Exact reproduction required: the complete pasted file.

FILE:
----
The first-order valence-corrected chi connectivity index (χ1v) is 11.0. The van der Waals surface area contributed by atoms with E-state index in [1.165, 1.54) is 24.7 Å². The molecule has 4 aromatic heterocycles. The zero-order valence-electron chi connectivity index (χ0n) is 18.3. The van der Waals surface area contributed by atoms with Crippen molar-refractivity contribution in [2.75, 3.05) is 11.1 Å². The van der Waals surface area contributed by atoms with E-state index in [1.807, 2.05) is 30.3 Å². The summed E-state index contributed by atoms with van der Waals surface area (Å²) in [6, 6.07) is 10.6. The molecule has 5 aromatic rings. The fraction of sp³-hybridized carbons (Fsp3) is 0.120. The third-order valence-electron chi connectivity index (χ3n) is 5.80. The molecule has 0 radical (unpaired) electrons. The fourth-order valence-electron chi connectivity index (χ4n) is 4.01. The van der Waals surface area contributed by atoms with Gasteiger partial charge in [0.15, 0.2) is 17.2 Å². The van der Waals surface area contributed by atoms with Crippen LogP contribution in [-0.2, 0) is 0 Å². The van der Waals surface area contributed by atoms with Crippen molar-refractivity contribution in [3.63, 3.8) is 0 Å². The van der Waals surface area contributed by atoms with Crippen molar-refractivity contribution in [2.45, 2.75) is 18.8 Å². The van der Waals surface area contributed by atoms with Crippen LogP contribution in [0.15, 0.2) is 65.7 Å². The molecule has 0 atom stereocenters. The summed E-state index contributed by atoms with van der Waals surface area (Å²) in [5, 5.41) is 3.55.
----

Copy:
The first-order valence-corrected chi connectivity index (χ1v) is 11.0. The van der Waals surface area contributed by atoms with E-state index in [1.165, 1.54) is 24.7 Å². The molecule has 4 aromatic heterocycles. The zero-order valence-electron chi connectivity index (χ0n) is 18.3. The van der Waals surface area contributed by atoms with Crippen molar-refractivity contribution in [2.75, 3.05) is 11.1 Å². The van der Waals surface area contributed by atoms with E-state index in [1.807, 2.05) is 30.3 Å². The summed E-state index contributed by atoms with van der Waals surface area (Å²) in [6, 6.07) is 10.6. The molecule has 5 aromatic rings. The fraction of sp³-hybridized carbons (Fsp3) is 0.120. The third-order valence-electron chi connectivity index (χ3n) is 5.80. The molecule has 0 radical (unpaired) electrons. The fourth-order valence-electron chi connectivity index (χ4n) is 4.01. The van der Waals surface area contributed by atoms with Gasteiger partial charge in [0.15, 0.2) is 17.2 Å². The van der Waals surface area contributed by atoms with Crippen LogP contribution in [-0.2, 0) is 0 Å². The van der Waals surface area contributed by atoms with Crippen molar-refractivity contribution in [3.63, 3.8) is 0 Å². The van der Waals surface area contributed by atoms with Crippen molar-refractivity contribution in [2.45, 2.75) is 18.8 Å². The van der Waals surface area contributed by atoms with Crippen LogP contribution in [0.15, 0.2) is 65.7 Å². The molecule has 0 atom stereocenters. The summed E-state index contributed by atoms with van der Waals surface area (Å²) in [5, 5.41) is 3.55.